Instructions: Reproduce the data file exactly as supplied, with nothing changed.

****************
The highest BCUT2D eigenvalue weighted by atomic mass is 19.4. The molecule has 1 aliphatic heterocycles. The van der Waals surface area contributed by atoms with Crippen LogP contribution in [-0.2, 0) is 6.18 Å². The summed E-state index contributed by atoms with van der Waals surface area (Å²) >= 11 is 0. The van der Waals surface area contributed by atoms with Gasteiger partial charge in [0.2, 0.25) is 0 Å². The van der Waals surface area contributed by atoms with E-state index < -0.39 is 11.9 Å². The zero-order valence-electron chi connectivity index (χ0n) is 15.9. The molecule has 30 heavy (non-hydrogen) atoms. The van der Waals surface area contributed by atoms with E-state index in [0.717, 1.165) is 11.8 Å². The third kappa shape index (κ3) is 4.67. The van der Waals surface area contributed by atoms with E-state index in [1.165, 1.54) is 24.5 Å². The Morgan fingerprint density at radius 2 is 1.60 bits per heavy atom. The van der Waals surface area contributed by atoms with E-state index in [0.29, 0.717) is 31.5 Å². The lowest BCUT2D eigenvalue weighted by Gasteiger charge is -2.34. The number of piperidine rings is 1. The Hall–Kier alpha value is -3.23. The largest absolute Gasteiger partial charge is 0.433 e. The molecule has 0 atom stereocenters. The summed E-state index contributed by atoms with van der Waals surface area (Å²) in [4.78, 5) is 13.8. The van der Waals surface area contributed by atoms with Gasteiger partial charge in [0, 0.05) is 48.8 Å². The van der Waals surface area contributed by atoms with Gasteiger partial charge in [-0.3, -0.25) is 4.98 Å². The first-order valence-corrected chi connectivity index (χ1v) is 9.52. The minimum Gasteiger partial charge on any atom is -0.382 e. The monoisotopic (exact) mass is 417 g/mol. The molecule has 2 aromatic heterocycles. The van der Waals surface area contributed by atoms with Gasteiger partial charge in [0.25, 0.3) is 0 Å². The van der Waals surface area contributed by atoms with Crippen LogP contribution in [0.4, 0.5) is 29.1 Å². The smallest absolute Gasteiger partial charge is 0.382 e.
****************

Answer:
The highest BCUT2D eigenvalue weighted by atomic mass is 19.4. The molecule has 1 aliphatic heterocycles. The van der Waals surface area contributed by atoms with Crippen LogP contribution in [-0.2, 0) is 6.18 Å². The summed E-state index contributed by atoms with van der Waals surface area (Å²) >= 11 is 0. The van der Waals surface area contributed by atoms with Gasteiger partial charge in [0.2, 0.25) is 0 Å². The van der Waals surface area contributed by atoms with E-state index < -0.39 is 11.9 Å². The zero-order valence-electron chi connectivity index (χ0n) is 15.9. The molecule has 30 heavy (non-hydrogen) atoms. The van der Waals surface area contributed by atoms with E-state index in [0.717, 1.165) is 11.8 Å². The third kappa shape index (κ3) is 4.67. The van der Waals surface area contributed by atoms with E-state index in [1.165, 1.54) is 24.5 Å². The Morgan fingerprint density at radius 2 is 1.60 bits per heavy atom. The van der Waals surface area contributed by atoms with E-state index in [0.29, 0.717) is 31.5 Å². The lowest BCUT2D eigenvalue weighted by Gasteiger charge is -2.34. The number of piperidine rings is 1. The Hall–Kier alpha value is -3.23. The largest absolute Gasteiger partial charge is 0.433 e. The molecule has 0 atom stereocenters. The summed E-state index contributed by atoms with van der Waals surface area (Å²) in [4.78, 5) is 13.8. The van der Waals surface area contributed by atoms with Gasteiger partial charge in [0, 0.05) is 48.8 Å². The van der Waals surface area contributed by atoms with Gasteiger partial charge in [-0.3, -0.25) is 4.98 Å². The first-order valence-corrected chi connectivity index (χ1v) is 9.52. The minimum Gasteiger partial charge on any atom is -0.382 e. The monoisotopic (exact) mass is 417 g/mol. The molecule has 2 aromatic heterocycles. The van der Waals surface area contributed by atoms with Gasteiger partial charge in [0.25, 0.3) is 0 Å². The van der Waals surface area contributed by atoms with Crippen LogP contribution in [0.4, 0.5) is 29.1 Å². The smallest absolute Gasteiger partial charge is 0.382 e.